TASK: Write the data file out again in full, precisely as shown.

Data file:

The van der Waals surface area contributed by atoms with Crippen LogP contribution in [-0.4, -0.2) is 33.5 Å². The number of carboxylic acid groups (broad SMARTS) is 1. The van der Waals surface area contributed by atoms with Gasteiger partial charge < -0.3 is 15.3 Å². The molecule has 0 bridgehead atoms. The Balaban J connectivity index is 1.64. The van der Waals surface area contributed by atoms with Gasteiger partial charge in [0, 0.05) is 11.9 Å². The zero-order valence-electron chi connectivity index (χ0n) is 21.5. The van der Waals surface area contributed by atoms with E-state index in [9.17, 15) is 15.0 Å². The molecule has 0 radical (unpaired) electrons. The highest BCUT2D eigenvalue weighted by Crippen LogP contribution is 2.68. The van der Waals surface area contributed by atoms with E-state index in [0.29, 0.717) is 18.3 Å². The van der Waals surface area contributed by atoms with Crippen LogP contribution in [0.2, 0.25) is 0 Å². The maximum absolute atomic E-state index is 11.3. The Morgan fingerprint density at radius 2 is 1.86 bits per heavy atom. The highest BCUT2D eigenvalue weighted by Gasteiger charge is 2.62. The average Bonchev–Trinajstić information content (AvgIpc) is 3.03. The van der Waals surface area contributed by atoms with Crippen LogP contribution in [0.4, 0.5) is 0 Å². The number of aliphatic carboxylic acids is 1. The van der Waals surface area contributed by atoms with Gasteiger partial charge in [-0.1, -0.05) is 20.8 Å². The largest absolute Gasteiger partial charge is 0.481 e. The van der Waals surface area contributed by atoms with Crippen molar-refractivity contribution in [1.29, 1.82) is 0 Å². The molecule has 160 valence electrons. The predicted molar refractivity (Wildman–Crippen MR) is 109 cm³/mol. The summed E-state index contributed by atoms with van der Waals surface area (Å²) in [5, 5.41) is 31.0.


The van der Waals surface area contributed by atoms with Crippen LogP contribution in [-0.4, -0.2) is 33.5 Å². The number of carboxylic acid groups (broad SMARTS) is 1. The van der Waals surface area contributed by atoms with Gasteiger partial charge < -0.3 is 15.3 Å². The molecule has 0 bridgehead atoms. The Balaban J connectivity index is 1.64. The van der Waals surface area contributed by atoms with Gasteiger partial charge in [0, 0.05) is 11.9 Å². The zero-order valence-electron chi connectivity index (χ0n) is 21.5. The van der Waals surface area contributed by atoms with E-state index in [9.17, 15) is 15.0 Å². The molecule has 0 radical (unpaired) electrons. The highest BCUT2D eigenvalue weighted by Crippen LogP contribution is 2.68. The van der Waals surface area contributed by atoms with E-state index in [0.29, 0.717) is 18.3 Å². The van der Waals surface area contributed by atoms with Crippen LogP contribution in [0.2, 0.25) is 0 Å². The maximum absolute atomic E-state index is 11.3. The Morgan fingerprint density at radius 2 is 1.86 bits per heavy atom. The highest BCUT2D eigenvalue weighted by Gasteiger charge is 2.62. The average Bonchev–Trinajstić information content (AvgIpc) is 3.03. The van der Waals surface area contributed by atoms with Crippen LogP contribution in [0.4, 0.5) is 0 Å². The number of aliphatic carboxylic acids is 1. The van der Waals surface area contributed by atoms with Gasteiger partial charge in [-0.1, -0.05) is 20.8 Å². The largest absolute Gasteiger partial charge is 0.481 e. The van der Waals surface area contributed by atoms with Crippen molar-refractivity contribution in [1.29, 1.82) is 0 Å². The molecule has 160 valence electrons. The predicted molar refractivity (Wildman–Crippen MR) is 109 cm³/mol. The summed E-state index contributed by atoms with van der Waals surface area (Å²) in [5, 5.41) is 31.0.